FCC approves AT&T's $1.3B acquisition of Leap Wireless

FCC approves AT&T's $1.3B acquisition of Leap Wireless

Summary: The FCC acknowledged that the merger "has the potential to cause some competitive and other public interest harms in several local markets, as well as to value-conscious consumers."

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In the telco world, most analysts are probably more interested in whatever is going on in the merger (or lack thereof) between T-Mobile USA and Sprint these days.

But here's at least one -- albeit a much smaller one -- that has been given the green light.

The Federal Communications Commission approved AT&T's proposed takeover of Leap Wireless on Thursday.

In its decision, the FCC acknowledged that the merger "has the potential to cause some competitive and other public interest harms in several local markets, as well as to value-conscious consumers."

Nevertheless, the benefits appear to outweigh the costs -- at least as far as the FCC is concerned -- given that the Commission continued on that those detractions would "likely be counterbalanced to some degree by certain claimed public interest benefits."

Basically, the FCC explained that AT&T made a long list of promises, most of which involve building wireless networking infrastructures in rural areas that are still disconnected. Here's a snippet:

AT&T has also made commitments to build out LTE service in six specific markets in south Texas within 18 months, which will ensure that consumers in those markets have access to advanced 4G services. In addition, AT&T has committed to offer certain rate plans targeted to help value-conscious and Lifeline customers. AT&T also has agreed to offer a device trade-in credit program and a feature phone device trade-in program to certain Leap customers prior to discontinuing CDMA service in a particular area in order to ensure that Leap customers have future access to wireless service. The commitments providing for spectrum divestitures, the deployment of unused spectrum, the build out of LTE service, rate plans, and customer migration will all apply to south Texas markets. They will ameliorate the potential harms and ensure public interest benefits in those markets by, among other things, ensuring that AT&T has every incentive to provide higher quality service, and minimizing customer dislocations that might result from the proposed transaction.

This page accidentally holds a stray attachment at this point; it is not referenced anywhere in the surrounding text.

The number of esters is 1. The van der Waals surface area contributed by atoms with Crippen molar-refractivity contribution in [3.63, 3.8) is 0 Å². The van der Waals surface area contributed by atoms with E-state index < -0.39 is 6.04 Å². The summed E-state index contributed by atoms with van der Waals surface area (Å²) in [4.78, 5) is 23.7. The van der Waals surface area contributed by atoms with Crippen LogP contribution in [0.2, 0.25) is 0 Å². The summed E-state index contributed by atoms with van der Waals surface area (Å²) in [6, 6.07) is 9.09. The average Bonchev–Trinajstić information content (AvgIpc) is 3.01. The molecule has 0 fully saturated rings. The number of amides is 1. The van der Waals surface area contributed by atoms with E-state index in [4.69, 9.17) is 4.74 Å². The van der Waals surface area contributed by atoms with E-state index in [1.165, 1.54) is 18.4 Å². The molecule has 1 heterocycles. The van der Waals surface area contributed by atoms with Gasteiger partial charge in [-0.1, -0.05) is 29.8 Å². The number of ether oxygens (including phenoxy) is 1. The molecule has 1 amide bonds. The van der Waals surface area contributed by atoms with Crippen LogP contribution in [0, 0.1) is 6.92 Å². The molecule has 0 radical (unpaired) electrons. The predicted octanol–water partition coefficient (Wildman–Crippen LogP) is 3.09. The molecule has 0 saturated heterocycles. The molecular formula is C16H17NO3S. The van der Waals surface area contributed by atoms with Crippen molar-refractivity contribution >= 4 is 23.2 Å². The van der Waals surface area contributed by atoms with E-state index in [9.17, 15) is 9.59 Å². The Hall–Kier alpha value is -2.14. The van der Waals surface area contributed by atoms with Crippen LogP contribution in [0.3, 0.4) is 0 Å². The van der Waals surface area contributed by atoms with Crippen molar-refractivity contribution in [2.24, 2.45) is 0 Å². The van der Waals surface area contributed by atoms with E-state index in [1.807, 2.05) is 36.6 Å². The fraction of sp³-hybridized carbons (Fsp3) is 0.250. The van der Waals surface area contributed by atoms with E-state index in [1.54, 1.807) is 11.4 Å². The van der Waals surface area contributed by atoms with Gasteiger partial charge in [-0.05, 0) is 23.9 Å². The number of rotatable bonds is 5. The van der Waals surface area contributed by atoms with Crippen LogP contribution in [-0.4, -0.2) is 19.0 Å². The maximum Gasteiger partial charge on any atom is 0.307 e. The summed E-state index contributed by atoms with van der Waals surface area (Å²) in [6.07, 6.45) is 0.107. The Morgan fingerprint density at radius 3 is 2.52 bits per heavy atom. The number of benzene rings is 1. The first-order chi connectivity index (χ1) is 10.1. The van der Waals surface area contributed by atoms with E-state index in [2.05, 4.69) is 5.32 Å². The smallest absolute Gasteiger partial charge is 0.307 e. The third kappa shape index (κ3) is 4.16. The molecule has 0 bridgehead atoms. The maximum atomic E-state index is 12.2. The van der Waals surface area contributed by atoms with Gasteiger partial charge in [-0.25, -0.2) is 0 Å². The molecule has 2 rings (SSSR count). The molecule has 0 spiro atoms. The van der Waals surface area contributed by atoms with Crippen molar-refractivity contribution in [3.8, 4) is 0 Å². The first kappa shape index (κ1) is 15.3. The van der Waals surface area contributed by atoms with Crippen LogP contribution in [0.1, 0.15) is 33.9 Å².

The nation's second largest mobile provider first revealed its intentions to acquire prepaid wireless company Leap Wireless last July.

In a deal worth roughly $1.3 billion according to the latest FCC filing, here is a rundown of what AT&T originally put on the table last summer:

  • AT&T is picking up Leap for $15 per share in cash.
  • AT&T will get all of Leap’s stock and wireless properties. That consists of licenses, network assets, retail stores and approximately five million subscribers.
  • AT&T has also agreed to take on Leap's outstanding debts as of June 30, 2013.
  • Leap shareholders are also entitled to net proceeds received on the sale of Leap’s spectrum in Chicago, which Leap purchased for $204 million in August 2012.

Leap’s network covers close to 96 million people across 35 U.S. states, with its 4G LTE network alone supporting 21 million residents within these states. The Leap purchase also incorporates spectrum in the PCS and AWS bands covering 137 million people, which AT&T touted as complementary to its own spectrum licenses.

Meanwhile, as of December 31, AT&T had approximately 110 million wireless subscribers. Its wireless network covers roughly 308 million people nationwide, with 4G LTE alone ready to cover nearly 280 million people.

Now that the deal has been approved, AT&T can use Leap's unused spectrum to further along its 4G LTE deployment roadmap. It also means AT&T can be more competitive in the low-cost prepaid market through Leap's Cricket brand, which is supposed to remain in tact under its existing moniker while expanding across more U.S. markets.

Topics: Telcos, Government US, Mobility, Networking, AT&T

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